Bumpy Pencil Holders

At one point, I had a serious addiction to wasabi peas. For two years I easily went through a tin a night, which had my husband pointing me in the direction of Chinatown for cheaper alternatives. Not being one to throw anything out that has the potential of being transformed into an arts and crafts project, I ended up with hundreds of wasabi pea tins in my basement. No joke. Do the math. Naturally I had to come up with various projects to make use of them, one of which was the bumpy pencil holder. Children have really enjoyed making them, but of course there are only so many bumpy pencil holders one can make. The remaining tins were eventually donated and I have now moved on to chips.

Materials

  • Wasabi pea tin or similar
  • newspaper to make bumps
  • masking tape
  • newspaper and white paper towels, torn into strips
  • plaster of paris bandage (optional)
  • white glue
  • paint, tempera or acrylic
  • brushes

If you look at the top photo, the center container was made using newspaper and white paper towels. The other two were made using plaster bandage; neat stuff to work with and available in any art supply store.

Instructions

1. Scrunch up balls of newspaper and attach to your container with masking tape. 

2. If using plaster bandage, you will need to cut it into strips and dip them in water before applying to the container. It’s great to work with and leaves a wonderful texture.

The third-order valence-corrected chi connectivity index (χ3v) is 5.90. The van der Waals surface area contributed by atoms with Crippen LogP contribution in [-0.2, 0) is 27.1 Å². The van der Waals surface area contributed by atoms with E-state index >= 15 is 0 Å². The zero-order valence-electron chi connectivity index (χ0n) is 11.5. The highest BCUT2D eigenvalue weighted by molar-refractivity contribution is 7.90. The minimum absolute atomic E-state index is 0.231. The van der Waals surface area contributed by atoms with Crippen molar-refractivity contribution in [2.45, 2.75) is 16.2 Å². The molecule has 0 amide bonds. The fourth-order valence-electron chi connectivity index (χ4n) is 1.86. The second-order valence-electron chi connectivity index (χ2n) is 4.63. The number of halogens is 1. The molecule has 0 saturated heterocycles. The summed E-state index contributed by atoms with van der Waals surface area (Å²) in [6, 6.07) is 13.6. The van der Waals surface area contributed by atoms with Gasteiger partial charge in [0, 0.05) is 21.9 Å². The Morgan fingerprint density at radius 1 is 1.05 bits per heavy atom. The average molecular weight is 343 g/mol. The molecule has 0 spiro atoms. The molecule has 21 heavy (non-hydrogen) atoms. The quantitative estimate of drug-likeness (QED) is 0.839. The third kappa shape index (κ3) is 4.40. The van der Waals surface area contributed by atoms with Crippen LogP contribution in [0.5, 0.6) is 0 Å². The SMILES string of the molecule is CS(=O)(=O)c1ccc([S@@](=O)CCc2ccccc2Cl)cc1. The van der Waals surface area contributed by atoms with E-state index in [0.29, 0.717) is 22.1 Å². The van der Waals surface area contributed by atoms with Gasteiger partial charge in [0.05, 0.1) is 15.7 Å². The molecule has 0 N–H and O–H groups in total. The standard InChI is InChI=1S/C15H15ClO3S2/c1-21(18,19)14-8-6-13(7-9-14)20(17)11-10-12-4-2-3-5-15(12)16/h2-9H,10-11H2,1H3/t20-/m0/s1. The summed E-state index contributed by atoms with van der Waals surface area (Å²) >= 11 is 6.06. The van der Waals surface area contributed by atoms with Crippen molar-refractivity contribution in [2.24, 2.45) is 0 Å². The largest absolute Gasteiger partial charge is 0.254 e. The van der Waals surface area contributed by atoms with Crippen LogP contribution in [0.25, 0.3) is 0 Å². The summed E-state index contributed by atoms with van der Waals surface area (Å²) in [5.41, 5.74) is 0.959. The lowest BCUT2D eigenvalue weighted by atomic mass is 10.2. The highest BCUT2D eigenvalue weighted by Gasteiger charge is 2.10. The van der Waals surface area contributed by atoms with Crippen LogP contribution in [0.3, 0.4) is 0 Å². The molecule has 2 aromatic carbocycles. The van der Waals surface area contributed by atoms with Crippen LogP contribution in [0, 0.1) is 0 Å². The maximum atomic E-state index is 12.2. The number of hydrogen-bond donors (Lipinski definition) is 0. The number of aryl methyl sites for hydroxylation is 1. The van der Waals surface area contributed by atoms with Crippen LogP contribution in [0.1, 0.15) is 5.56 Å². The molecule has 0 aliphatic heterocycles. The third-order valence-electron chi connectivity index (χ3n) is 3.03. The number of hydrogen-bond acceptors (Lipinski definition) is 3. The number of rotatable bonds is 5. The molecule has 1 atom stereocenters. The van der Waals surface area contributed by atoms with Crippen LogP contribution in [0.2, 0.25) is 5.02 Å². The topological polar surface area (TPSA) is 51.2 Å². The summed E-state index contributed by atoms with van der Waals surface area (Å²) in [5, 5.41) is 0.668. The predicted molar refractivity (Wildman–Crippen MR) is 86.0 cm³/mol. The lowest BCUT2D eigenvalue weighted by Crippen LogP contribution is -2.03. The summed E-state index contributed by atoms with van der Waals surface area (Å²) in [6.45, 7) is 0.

3. If choosing to do paper mâché, I find it easier to alternate between  layers of newpaper and white paper towels  (the folded kind you typically find in office washrooms, available at stores like Staples). This helps you keep track of when you have completed a layer. For this project, 3 layers should be plenty so you can start with one layer of paper towel, followed by a second layer of newspaper, and a final layer of paper towel. It’s always better to make the last layer with white paper towels because your paint will be brighter without having to prime the surface with white paint. Also, make sure you tear your strips because the edges will work better than cut pieces.

 4. Your paper mâché paste should be approximately ¾ white glue to ¼ water. Dip your strips in the paste and make sure to remove any excess before adding to your container. Also, make sure your strips go over the top edge and inside the container by a few inches. Once you have completed your 3 layers, leave until completely dry before painting.

Advertisements

Leave a comment

Filed under paper mâché

Leave a Reply

Fill in your details below or click an icon to log in:

WordPress.com Logo

You are commenting using your WordPress.com account. Log Out / Change )

Twitter picture

You are commenting using your Twitter account. Log Out / Change )

Facebook photo

You are commenting using your Facebook account. Log Out / Change )

Google+ photo

You are commenting using your Google+ account. Log Out / Change )

Connecting to %s